It’s the summer of 2013, Miley Cyrus has just twerked on Robin Thicke in that infamous VMAs performance, and my colleagues and I are enjoying a night out. Amidst the revelry, a dance circle forms and I’m quietly two-stepping on the fringes, trying to maintain a low profile. As a hip-hop song comes on, one of my colleagues locks eyes with me and sure enough, they ask me to teach them how to twerk. There’s only one problem: I don’t know how to twerk. Ever the trier, I step into the middle of the dance circle and, as all eyes look to me expectantly, I recreate my best rendition of a twerk. It’s an assortment of squats, jolts and hip gyrations and it’s terrible. Their disappointment is immediately palpable. On some faces, I see quiet confusion whilst on others, I see the horror stemming from my failure to live up to their expectations. What they have just witnessed is a unicorn, a Black girl who can’t dance. I laugh it off and extricate myself from the dance circle but what I cannot extricate myself from is that feeling of not being enough.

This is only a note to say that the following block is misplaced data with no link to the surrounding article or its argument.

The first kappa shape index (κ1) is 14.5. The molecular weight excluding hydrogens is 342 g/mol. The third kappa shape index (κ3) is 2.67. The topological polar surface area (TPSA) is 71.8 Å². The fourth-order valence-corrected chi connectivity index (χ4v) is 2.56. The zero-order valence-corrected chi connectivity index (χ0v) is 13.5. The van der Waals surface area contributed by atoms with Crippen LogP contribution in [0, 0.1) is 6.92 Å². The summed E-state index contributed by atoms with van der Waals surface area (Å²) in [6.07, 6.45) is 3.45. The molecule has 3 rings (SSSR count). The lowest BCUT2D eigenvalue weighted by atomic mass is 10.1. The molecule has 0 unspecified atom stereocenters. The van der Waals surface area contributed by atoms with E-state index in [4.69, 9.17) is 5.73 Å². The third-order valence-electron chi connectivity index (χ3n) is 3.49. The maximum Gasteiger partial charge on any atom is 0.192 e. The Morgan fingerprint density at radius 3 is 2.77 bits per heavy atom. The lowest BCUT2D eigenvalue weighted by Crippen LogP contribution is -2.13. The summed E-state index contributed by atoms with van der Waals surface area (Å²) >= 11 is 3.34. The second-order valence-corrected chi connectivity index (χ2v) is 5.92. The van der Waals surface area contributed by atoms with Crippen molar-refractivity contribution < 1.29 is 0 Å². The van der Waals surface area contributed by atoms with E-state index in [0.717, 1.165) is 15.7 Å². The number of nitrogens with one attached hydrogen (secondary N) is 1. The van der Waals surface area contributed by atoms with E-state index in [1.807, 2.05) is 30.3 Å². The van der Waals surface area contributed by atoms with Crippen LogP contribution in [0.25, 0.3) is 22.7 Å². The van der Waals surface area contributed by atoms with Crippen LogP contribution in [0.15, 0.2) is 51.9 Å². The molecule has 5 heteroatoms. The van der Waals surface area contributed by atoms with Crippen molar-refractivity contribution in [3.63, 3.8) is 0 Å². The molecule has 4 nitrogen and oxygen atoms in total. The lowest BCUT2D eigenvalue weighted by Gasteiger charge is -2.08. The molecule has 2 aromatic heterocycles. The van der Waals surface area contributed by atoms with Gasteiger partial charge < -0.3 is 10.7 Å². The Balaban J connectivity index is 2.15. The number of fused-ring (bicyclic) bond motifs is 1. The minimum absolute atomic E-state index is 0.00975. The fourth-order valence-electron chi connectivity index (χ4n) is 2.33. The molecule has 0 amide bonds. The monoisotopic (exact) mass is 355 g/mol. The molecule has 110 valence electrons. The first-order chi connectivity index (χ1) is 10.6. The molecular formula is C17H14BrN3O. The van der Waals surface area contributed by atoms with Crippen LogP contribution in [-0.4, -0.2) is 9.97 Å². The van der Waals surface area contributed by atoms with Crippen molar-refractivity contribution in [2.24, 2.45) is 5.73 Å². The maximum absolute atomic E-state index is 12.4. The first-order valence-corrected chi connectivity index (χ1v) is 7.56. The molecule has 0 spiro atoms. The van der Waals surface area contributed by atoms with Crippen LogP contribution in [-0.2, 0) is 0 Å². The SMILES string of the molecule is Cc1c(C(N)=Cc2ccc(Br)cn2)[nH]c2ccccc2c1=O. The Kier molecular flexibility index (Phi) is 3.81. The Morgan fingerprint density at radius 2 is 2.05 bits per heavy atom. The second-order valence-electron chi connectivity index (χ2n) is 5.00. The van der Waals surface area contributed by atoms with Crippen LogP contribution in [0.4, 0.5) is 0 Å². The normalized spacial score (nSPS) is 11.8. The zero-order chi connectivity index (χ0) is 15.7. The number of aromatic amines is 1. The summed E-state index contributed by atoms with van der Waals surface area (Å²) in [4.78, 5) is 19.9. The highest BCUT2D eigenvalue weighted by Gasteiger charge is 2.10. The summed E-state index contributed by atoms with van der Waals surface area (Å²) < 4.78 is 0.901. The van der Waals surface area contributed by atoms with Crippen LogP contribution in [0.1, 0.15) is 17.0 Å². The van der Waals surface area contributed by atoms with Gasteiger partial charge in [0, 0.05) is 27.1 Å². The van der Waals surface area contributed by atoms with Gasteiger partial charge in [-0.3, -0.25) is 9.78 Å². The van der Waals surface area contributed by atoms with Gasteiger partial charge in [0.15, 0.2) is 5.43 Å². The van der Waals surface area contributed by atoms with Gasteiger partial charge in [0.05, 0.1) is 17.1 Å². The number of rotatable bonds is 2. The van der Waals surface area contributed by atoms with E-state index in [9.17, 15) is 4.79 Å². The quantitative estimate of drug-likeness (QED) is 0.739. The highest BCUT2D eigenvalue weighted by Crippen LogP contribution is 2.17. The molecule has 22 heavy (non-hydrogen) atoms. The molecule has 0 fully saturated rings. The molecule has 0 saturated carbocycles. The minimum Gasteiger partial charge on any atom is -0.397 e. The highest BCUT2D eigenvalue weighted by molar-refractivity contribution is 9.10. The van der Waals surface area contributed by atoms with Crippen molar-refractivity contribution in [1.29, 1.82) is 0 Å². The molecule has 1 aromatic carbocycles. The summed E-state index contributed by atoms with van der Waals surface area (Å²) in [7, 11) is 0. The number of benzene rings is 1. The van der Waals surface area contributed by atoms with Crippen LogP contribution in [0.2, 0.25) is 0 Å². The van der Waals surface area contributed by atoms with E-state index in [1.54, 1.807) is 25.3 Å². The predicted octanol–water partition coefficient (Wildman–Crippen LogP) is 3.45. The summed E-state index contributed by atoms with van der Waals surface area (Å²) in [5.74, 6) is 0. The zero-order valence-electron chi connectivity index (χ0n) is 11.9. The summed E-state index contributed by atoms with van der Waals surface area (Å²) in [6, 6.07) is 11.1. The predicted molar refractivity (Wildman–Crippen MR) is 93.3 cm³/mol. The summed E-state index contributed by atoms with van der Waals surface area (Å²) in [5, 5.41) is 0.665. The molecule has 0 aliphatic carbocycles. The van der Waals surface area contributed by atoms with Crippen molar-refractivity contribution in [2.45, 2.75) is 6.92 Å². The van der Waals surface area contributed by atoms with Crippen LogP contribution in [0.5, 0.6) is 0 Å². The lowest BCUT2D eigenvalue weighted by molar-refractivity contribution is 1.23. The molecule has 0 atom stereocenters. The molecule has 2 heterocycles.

I have always loved dancing; one of my earliest memories is of dancing on the roof of my parent’s car as they looked on, clapping. Back then, it didn’t matter whether or not I was a good dancer, the joy it brought me was enough. I should note here that I’m dyspraxic so coordination doesn’t come naturally to me, but for a while, I didn’t even know I was such a bad dancer. I certainly wasn’t the best, but bad? Surely not.